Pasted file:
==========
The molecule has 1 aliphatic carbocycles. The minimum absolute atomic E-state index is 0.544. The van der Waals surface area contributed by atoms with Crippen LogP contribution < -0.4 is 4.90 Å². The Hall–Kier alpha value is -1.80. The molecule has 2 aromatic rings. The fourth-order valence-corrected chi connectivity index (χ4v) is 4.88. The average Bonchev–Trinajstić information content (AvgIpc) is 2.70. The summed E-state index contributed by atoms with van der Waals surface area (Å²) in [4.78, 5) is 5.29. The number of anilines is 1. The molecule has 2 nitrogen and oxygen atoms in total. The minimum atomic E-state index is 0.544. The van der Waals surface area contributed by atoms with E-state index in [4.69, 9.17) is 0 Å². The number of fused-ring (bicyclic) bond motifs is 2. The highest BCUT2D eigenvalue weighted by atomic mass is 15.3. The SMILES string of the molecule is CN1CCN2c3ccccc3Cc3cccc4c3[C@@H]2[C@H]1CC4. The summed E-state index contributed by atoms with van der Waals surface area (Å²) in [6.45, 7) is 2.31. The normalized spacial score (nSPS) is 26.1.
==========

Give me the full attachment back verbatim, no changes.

The molecule has 1 aliphatic carbocycles. The minimum absolute atomic E-state index is 0.544. The van der Waals surface area contributed by atoms with Crippen LogP contribution < -0.4 is 4.90 Å². The Hall–Kier alpha value is -1.80. The molecule has 2 aromatic rings. The fourth-order valence-corrected chi connectivity index (χ4v) is 4.88. The average Bonchev–Trinajstić information content (AvgIpc) is 2.70. The summed E-state index contributed by atoms with van der Waals surface area (Å²) in [4.78, 5) is 5.29. The number of anilines is 1. The molecule has 2 nitrogen and oxygen atoms in total. The minimum atomic E-state index is 0.544. The van der Waals surface area contributed by atoms with E-state index in [4.69, 9.17) is 0 Å². The number of fused-ring (bicyclic) bond motifs is 2. The highest BCUT2D eigenvalue weighted by atomic mass is 15.3. The SMILES string of the molecule is CN1CCN2c3ccccc3Cc3cccc4c3[C@@H]2[C@H]1CC4. The summed E-state index contributed by atoms with van der Waals surface area (Å²) in [6.45, 7) is 2.31. The normalized spacial score (nSPS) is 26.1.